Friday, November 14, 2008

Less Than 20 Years Until First Contact?

Senior SETI scientist Seth Shostak said at an event in San Francisco Tuesday night that the array could become strong enough by 2025 to look deep enough into space to find extraterrestrial signals. "We'll find E.T. within two dozen years," he said.


No we won't, Seth. We'll be damned lucky to detect ET within 2,000 years and I can't help but think you know it.

Of course, having said that, I'll be more than delighted to have this post come back to haunt me.

5 comments:

a jaded, cynical kind of intense said...

Wow. I can't not wait. Gotta hand it to ol' Doc Shostak--first, the timeframe was, suitably, unknown and unknowable. Then it suddenly, with the Allen Array, was 25 years. Now, it seems, it's either two dozen or maybe 20 years. Funny, that.

I expect, at this inverse prediction rate, based on nothing more than extra, faster hardware, for the SETI Institute to announce the "alien beacon" will have been received and confirmed by yesterday, and will be announced in tommorrow's New York Times.

Or, maybe...more likely...at the end of another 20 or two dozen years, having spent all the private contributions to the institute, and it being finally, comprehensively realized that the whole process and manner in which the SETI Institute has gone about listening for a radio signal from relatively nearby stars, using rapid skips and jumps to momentarily listen before moving to the next star, nothing, absolutely nothing will be heard.

Then, it will be time (some might uncharitably suggest well past time) for Seth to retire, and leave the job to those more competent to know how and what to listen and look for properly and more pragmatically. Funny how that kind of projected timeframe works out, isn't it? Then, the Institute can close shop and get the hell out of the way. They have become more of an impediment to SETI than a practical or real effort.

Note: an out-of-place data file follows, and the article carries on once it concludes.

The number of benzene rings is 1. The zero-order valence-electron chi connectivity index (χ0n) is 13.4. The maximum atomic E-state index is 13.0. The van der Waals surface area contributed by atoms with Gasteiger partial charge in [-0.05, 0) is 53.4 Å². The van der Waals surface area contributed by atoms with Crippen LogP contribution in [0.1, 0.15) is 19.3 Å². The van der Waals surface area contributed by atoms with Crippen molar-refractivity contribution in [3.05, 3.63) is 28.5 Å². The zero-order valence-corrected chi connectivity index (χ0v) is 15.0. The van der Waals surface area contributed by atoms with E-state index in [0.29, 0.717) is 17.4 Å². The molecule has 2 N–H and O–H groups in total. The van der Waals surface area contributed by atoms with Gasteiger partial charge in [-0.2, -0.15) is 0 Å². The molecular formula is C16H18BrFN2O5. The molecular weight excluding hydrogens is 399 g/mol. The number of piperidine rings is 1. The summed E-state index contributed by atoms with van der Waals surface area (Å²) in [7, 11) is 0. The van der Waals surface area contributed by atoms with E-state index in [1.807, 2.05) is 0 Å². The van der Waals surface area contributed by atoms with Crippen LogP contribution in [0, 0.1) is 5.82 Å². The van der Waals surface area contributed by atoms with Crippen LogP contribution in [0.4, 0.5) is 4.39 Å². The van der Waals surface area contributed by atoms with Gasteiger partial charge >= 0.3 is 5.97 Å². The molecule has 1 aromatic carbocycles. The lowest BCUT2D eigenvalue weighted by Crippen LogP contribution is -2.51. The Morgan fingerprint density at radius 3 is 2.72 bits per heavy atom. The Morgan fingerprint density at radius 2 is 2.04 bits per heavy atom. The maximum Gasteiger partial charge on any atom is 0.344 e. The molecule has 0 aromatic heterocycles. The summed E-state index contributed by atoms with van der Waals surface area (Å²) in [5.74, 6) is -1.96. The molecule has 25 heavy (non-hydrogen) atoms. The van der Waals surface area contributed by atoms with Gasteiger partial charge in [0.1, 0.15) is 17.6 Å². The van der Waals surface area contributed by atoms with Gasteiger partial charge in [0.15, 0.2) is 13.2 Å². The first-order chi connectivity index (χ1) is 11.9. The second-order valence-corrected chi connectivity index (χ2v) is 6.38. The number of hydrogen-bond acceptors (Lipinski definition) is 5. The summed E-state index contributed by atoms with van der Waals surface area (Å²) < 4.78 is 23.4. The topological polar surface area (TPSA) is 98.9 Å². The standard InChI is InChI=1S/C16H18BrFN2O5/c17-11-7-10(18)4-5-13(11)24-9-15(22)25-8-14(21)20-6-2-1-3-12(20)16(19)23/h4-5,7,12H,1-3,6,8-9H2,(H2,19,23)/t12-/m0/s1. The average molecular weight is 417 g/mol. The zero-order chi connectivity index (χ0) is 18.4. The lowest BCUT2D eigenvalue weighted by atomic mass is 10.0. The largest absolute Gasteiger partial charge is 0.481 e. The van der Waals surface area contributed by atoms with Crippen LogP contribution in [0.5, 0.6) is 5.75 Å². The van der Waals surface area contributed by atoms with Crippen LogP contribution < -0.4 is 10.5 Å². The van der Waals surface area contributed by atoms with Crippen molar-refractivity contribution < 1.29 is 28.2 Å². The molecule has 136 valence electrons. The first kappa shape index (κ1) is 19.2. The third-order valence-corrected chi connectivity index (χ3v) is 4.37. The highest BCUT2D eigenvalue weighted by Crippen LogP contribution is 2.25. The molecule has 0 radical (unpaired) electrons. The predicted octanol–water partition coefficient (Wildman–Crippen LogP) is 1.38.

At this point, considering the incredibly unscientific, self-serving statements, motives, and actions (and inaction, like with SETI protocol #2, on the IAA committee, to not even permit discussion of restriction of METI), that the SETI Institute, specifically Seth Shostak and Jill Tarter, are nothing more than regressive propagandists for a ridiculously restrictive attempt to not just control funded and organized SETI efforts of real value, but to, whether consciously or not, prevent more effective SETI from being carried out, which is both a tragedy and a shameful, corrupt effort on their part and those associated with the Institute who support their current methodologies and goals.

David Brin has pretty clearly outlined online the negative impact of SETI Institute policies and procedures. To me, imho, they are the Anti-SETI. Seriously.

Hey, I've got a unique, new idea: why don't we try and investigate the only body of evidence actually available, and historically recorded now tens of thousands of times, you know, the area around Earth involving, uh, what are they called? Oh, I remember, ufo sightings!

Might actually accomplish some real science, then. Get things done. Oh, watch out...logic is raising its' ugly, practical head.

c: "redop"[e?] [indeed...] 8^}

Anonymous said...

At least Ms. Goodchild only made us wait a couple months, and as far as I can tell, she didn't ask anyone to give her money for fancy radio telescopes.

Kent McManigal said...

I have no problem with people searching for extraterrestrial civilizations however they want. Just don't use my money, stolen through taxation, to do it.

We really need separation of science and state so that real progress and innovation can begin again.

Bruce Duensing said...

Three Words. Waiting for Godot.

Hugh Troy said...

You'd know better wouldn't you Mac? You being a SETI scientist an' all!NOT!